CA Gov. Brown to Sign Bill Legalizing Non-Physician Abortions

A bill that would allow non-physicians to perform abortions in the first trimester of pregnancy is awaiting signature by Gov. Jerry Brown of California by Sep. 30. The bill, AB 154, passed both houses of the state legislature with strong support from Planned Parenthood and pro-choice groups. Planned Parenthood stands to benefit most directly from the bill, as non-physician staff at its clinics would be able to obtain abortion licenses. 

One doctor--who identified himself as pro-choice--told Breitbart News that "the bill is a disaster since it sends us back 100 years to the problems of the complications from back-steet abortions." The bill's critics warn that the training provided to non-physician staff is weak, that supervision by physicians in clinics will be minimal, and that there is real risk of injury or death to women who will be treated in such conditions.

The California Medical Association has endorsed AB 154 because of "provisions for training in the bill and the amendments that clarify physician supervision." Yet the training is to be provided by the Board of Registered Nursing, not by physicians, and the protocols for defining "supervision" have not been specified. There is nothing in the legislation requiring a physician to be present or on-site during an abortion.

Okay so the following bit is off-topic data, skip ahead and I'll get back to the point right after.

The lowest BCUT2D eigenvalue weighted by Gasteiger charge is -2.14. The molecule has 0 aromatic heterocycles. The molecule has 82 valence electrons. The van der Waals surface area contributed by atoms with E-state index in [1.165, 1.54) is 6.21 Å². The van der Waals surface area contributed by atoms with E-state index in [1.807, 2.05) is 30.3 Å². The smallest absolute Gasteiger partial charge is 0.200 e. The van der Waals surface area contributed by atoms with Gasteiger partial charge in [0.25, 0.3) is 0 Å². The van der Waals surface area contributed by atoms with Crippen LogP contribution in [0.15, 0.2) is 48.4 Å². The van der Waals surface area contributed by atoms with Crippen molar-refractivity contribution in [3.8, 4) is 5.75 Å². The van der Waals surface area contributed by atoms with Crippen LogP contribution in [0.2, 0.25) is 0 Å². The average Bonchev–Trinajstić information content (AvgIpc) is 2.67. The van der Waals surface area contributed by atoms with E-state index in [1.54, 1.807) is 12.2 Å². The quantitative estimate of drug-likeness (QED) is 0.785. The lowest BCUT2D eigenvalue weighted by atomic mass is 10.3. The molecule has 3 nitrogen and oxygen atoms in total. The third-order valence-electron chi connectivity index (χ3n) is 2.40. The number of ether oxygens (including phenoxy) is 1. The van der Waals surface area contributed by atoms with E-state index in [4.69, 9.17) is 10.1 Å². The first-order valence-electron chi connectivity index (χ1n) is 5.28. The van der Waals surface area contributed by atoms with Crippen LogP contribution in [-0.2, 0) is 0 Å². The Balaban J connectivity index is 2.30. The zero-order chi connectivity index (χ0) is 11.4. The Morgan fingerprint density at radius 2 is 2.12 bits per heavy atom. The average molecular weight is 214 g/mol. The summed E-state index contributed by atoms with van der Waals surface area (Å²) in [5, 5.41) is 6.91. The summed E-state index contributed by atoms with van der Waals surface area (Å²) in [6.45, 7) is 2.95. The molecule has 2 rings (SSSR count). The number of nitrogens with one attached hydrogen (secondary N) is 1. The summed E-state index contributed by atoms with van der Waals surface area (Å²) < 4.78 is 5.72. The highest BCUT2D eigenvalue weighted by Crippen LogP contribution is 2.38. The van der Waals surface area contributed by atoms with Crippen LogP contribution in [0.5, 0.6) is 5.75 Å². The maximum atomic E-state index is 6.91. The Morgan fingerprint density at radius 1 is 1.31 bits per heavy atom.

The bill permits licensed non-physicians to perform two kinds of abortion in the first trimester--by medication, and by aspiration, which requires the insertion of medical instruments into the uterus. Though many doctors agree that non-physicians could provide medications with few risks, the idea that a non-physician would perform an invasive procedure such as aspiration strikes many as rife with risks.

Debate about AB 154, which was introduced by California State Assembly Majority Leader Toni Atkins (D-San Diego), has been muted in a state that pro-choice advocates see as sympathetic to their cause. The Los Angeles Times came out strongly in favor of the measure in an editorial on September 3, arguing that it does not pose safety risks and that it could increase access to abortion services for women early in pregnancy:

In underserved urban areas, women face delays in getting medical appointments at clinics. When a woman can't get an abortion in the first trimester, she may end up getting one in the later stages of pregnancy, which can mean a more complicated and more expensive abortion.

Advocates of AB 154 also argue that other states have allowed non-physicians to perform abortions safely, including in Planned Parenthood clinics.

Opponents describe AB 154 as an effort by Planned Parenthood and other groups to profit from Obamacare, since the legislation will expand the number of patients eligible for the state Medi-Cal program, and Medi-Cal pays for abortion. They also dispute assurances about the bill's safety for women, arguing that there has been inadequate monitoring of California abortion clinics even prior to the passage of the new legislation. 


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